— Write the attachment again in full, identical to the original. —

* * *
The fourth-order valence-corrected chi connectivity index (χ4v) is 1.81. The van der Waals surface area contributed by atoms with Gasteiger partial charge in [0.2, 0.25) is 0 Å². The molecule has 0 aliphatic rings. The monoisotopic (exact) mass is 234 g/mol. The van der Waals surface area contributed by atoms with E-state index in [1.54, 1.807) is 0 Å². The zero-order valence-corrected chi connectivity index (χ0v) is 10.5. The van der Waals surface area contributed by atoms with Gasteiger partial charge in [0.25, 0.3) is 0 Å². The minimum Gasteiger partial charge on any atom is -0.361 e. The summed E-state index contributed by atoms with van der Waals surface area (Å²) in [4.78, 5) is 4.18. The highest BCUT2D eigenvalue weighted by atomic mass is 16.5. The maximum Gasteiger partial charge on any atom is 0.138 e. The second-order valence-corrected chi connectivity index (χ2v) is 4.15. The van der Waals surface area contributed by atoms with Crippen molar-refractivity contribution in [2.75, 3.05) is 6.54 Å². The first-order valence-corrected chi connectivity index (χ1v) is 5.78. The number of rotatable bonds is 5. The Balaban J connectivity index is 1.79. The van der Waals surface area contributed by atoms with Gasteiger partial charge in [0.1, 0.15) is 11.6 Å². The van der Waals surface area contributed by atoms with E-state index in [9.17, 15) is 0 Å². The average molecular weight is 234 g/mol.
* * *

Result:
The fourth-order valence-corrected chi connectivity index (χ4v) is 1.81. The van der Waals surface area contributed by atoms with Gasteiger partial charge in [0.2, 0.25) is 0 Å². The molecule has 0 aliphatic rings. The monoisotopic (exact) mass is 234 g/mol. The van der Waals surface area contributed by atoms with E-state index in [1.54, 1.807) is 0 Å². The zero-order valence-corrected chi connectivity index (χ0v) is 10.5. The van der Waals surface area contributed by atoms with Gasteiger partial charge in [0.25, 0.3) is 0 Å². The minimum Gasteiger partial charge on any atom is -0.361 e. The summed E-state index contributed by atoms with van der Waals surface area (Å²) in [4.78, 5) is 4.18. The highest BCUT2D eigenvalue weighted by atomic mass is 16.5. The maximum Gasteiger partial charge on any atom is 0.138 e. The second-order valence-corrected chi connectivity index (χ2v) is 4.15. The van der Waals surface area contributed by atoms with Crippen molar-refractivity contribution in [2.75, 3.05) is 6.54 Å². The first-order valence-corrected chi connectivity index (χ1v) is 5.78. The number of rotatable bonds is 5. The Balaban J connectivity index is 1.79. The van der Waals surface area contributed by atoms with Gasteiger partial charge in [0.1, 0.15) is 11.6 Å². The van der Waals surface area contributed by atoms with E-state index in [9.17, 15) is 0 Å². The average molecular weight is 234 g/mol.